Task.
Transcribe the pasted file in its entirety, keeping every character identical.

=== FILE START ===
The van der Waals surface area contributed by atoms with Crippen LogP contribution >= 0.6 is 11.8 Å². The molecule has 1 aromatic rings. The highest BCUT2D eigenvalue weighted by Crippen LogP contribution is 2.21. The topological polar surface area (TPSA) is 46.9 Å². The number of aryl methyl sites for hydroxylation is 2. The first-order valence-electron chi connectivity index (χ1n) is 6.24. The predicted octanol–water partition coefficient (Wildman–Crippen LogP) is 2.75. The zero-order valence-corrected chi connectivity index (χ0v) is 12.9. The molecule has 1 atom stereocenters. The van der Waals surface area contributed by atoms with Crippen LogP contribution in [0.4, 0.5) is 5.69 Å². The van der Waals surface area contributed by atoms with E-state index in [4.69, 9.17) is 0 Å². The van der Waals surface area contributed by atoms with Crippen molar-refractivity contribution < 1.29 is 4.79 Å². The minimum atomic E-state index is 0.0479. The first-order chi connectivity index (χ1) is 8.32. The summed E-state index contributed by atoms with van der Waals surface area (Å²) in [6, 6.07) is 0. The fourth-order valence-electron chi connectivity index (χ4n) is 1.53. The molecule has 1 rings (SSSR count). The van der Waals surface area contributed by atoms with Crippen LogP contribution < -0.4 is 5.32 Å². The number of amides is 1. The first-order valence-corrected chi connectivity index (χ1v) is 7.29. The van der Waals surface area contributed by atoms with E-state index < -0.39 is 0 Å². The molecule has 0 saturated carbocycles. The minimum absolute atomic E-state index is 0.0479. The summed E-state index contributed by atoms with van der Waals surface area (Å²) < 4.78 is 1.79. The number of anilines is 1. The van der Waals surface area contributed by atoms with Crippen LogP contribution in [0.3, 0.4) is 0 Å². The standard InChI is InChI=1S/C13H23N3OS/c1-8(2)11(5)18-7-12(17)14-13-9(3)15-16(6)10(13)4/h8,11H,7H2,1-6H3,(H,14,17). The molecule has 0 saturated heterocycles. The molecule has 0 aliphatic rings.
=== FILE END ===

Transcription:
The van der Waals surface area contributed by atoms with Crippen LogP contribution >= 0.6 is 11.8 Å². The molecule has 1 aromatic rings. The highest BCUT2D eigenvalue weighted by Crippen LogP contribution is 2.21. The topological polar surface area (TPSA) is 46.9 Å². The number of aryl methyl sites for hydroxylation is 2. The first-order valence-electron chi connectivity index (χ1n) is 6.24. The predicted octanol–water partition coefficient (Wildman–Crippen LogP) is 2.75. The zero-order valence-corrected chi connectivity index (χ0v) is 12.9. The molecule has 1 atom stereocenters. The van der Waals surface area contributed by atoms with Crippen LogP contribution in [0.4, 0.5) is 5.69 Å². The van der Waals surface area contributed by atoms with E-state index in [4.69, 9.17) is 0 Å². The van der Waals surface area contributed by atoms with Crippen molar-refractivity contribution < 1.29 is 4.79 Å². The minimum atomic E-state index is 0.0479. The first-order chi connectivity index (χ1) is 8.32. The summed E-state index contributed by atoms with van der Waals surface area (Å²) in [6, 6.07) is 0. The fourth-order valence-electron chi connectivity index (χ4n) is 1.53. The molecule has 1 rings (SSSR count). The van der Waals surface area contributed by atoms with Crippen LogP contribution < -0.4 is 5.32 Å². The number of amides is 1. The first-order valence-corrected chi connectivity index (χ1v) is 7.29. The van der Waals surface area contributed by atoms with E-state index < -0.39 is 0 Å². The molecule has 0 saturated carbocycles. The minimum absolute atomic E-state index is 0.0479. The summed E-state index contributed by atoms with van der Waals surface area (Å²) < 4.78 is 1.79. The number of anilines is 1. The van der Waals surface area contributed by atoms with Crippen LogP contribution in [0.3, 0.4) is 0 Å². The standard InChI is InChI=1S/C13H23N3OS/c1-8(2)11(5)18-7-12(17)14-13-9(3)15-16(6)10(13)4/h8,11H,7H2,1-6H3,(H,14,17). The molecule has 0 saturated heterocycles. The molecule has 0 aliphatic rings.